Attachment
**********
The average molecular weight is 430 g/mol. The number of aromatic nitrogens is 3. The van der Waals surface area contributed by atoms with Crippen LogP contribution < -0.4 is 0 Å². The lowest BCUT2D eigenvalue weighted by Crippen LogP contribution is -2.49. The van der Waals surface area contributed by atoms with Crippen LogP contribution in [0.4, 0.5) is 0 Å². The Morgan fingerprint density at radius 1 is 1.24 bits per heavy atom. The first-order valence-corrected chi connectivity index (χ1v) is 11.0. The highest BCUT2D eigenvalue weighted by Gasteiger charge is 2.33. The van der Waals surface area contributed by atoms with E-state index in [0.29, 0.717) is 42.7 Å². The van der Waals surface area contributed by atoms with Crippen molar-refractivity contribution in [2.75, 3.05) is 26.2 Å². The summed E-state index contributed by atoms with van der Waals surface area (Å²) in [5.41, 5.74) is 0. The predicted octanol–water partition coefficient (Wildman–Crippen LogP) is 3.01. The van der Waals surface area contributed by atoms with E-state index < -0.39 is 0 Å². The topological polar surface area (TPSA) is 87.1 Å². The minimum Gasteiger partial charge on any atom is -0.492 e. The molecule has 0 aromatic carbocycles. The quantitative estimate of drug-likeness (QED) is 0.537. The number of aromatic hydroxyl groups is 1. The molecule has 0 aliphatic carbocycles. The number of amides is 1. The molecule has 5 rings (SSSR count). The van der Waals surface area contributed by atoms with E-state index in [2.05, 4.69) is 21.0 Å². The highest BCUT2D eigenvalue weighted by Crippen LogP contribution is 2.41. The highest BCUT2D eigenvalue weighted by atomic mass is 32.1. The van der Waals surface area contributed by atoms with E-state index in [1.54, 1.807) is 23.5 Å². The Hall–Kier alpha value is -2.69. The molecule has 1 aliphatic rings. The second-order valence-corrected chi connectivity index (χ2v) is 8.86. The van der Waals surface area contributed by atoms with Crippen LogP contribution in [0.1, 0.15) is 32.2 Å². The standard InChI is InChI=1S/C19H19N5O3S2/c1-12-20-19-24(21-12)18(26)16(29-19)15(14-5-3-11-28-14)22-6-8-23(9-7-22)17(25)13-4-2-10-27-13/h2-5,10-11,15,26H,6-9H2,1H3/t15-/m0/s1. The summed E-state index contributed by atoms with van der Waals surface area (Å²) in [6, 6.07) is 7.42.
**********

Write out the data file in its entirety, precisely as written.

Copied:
The average molecular weight is 430 g/mol. The number of aromatic nitrogens is 3. The van der Waals surface area contributed by atoms with Crippen LogP contribution < -0.4 is 0 Å². The lowest BCUT2D eigenvalue weighted by Crippen LogP contribution is -2.49. The van der Waals surface area contributed by atoms with Crippen LogP contribution in [0.4, 0.5) is 0 Å². The Morgan fingerprint density at radius 1 is 1.24 bits per heavy atom. The first-order valence-corrected chi connectivity index (χ1v) is 11.0. The highest BCUT2D eigenvalue weighted by Gasteiger charge is 2.33. The van der Waals surface area contributed by atoms with E-state index in [0.29, 0.717) is 42.7 Å². The van der Waals surface area contributed by atoms with Crippen molar-refractivity contribution in [2.75, 3.05) is 26.2 Å². The summed E-state index contributed by atoms with van der Waals surface area (Å²) in [5.41, 5.74) is 0. The predicted octanol–water partition coefficient (Wildman–Crippen LogP) is 3.01. The van der Waals surface area contributed by atoms with E-state index < -0.39 is 0 Å². The topological polar surface area (TPSA) is 87.1 Å². The minimum Gasteiger partial charge on any atom is -0.492 e. The molecule has 0 aromatic carbocycles. The quantitative estimate of drug-likeness (QED) is 0.537. The number of aromatic hydroxyl groups is 1. The molecule has 0 aliphatic carbocycles. The number of amides is 1. The molecule has 5 rings (SSSR count). The van der Waals surface area contributed by atoms with E-state index in [2.05, 4.69) is 21.0 Å². The highest BCUT2D eigenvalue weighted by Crippen LogP contribution is 2.41. The highest BCUT2D eigenvalue weighted by atomic mass is 32.1. The van der Waals surface area contributed by atoms with E-state index in [1.54, 1.807) is 23.5 Å². The Hall–Kier alpha value is -2.69. The molecule has 1 aliphatic rings. The second-order valence-corrected chi connectivity index (χ2v) is 8.86. The van der Waals surface area contributed by atoms with Crippen LogP contribution in [0.1, 0.15) is 32.2 Å². The standard InChI is InChI=1S/C19H19N5O3S2/c1-12-20-19-24(21-12)18(26)16(29-19)15(14-5-3-11-28-14)22-6-8-23(9-7-22)17(25)13-4-2-10-27-13/h2-5,10-11,15,26H,6-9H2,1H3/t15-/m0/s1. The summed E-state index contributed by atoms with van der Waals surface area (Å²) in [6, 6.07) is 7.42.